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Paul Fugleberg

Fugleberg

Every  once in a while, the news media will carry reports of commercial or military aircraft making a routine landing at the wrong airport. In recent years there was a story of planes landing at the wrong airports – twice in a few weeks. One was a Boeing 737-300 flight with 124 passengers and five crew members going from Chicago to Branson, Mo. By mistake the flight landed at Taney County Airport, also known as Graham Clark Downtown Airport, about seven miles from the Branson airport

A few weeks before that, a Boeing 747 delivering parts to McConnell Air Force Base, Wichita, Kan., landed at Col. James Jabara Airport, about nine miles from the airbase. The big 747 only had a two person crew and no passengers.

The incidents caused me to think back to 1952 when I was stationed at Great Falls AFB as a Link trainer instructor. The Air Force Reserve was recalling Reserve personnel with WWII flying experience to fill the need for pilots in the Korean fracas. Many of them reported to Great Falls AFB (now Malmstrom AFB). As part of their re-training were night-time cross-country flights. Occasionally I would catch a hop to southern California for quick visits with my folks.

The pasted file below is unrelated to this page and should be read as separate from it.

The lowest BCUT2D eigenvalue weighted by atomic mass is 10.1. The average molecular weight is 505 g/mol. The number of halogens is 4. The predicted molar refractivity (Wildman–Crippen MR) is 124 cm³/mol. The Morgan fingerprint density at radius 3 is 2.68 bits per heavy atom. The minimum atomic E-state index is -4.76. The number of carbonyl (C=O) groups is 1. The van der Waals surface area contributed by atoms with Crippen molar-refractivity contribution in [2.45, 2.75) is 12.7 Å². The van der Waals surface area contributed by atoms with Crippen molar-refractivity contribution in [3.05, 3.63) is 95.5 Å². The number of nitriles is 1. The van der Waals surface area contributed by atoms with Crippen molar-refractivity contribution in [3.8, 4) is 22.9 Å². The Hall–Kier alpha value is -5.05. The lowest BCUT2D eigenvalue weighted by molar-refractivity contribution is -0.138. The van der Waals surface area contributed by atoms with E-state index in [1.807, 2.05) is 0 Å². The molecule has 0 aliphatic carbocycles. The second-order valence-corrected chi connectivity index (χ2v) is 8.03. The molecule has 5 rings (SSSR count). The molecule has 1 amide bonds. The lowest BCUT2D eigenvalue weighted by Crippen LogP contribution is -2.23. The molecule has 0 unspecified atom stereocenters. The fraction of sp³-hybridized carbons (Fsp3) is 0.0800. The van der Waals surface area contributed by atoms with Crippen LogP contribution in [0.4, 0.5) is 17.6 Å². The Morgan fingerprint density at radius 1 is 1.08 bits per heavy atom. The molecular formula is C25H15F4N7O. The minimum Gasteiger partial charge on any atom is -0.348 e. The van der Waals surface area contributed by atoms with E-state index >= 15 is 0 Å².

On a Great Falls to Burbank flight I sat at what sometimes would be a radio operator’s post and could listen to radio transmissions. Everything seemed routine until after landing, the pilot told the Burbank tower that our plane was on the ground at such and such time and requested taxi instructions. The tower operator replied, “Air Force C-47, we’re glad you’re on the ground OK, but you’re not at our airport!”

Our pilot had landed at Glendale Central Airport, only a few miles away. With proper instructions and headings, our C-47 quickly took off and in a few minutes was at Burbank. The Glendale field was closed to traffic a few weeks after that.

We were told later that was not an unusual incident involving those two neighboring airfields.

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Paul Fugleberg is a former editor and co-publisher of the Flathead Courier of Polson and the Ronan Pioneer, his freelance articles and photos have appeared in numerous national and regional magazines and newspapers, and he has written several books. He may be reached at pfugleberg@bresnan.net.

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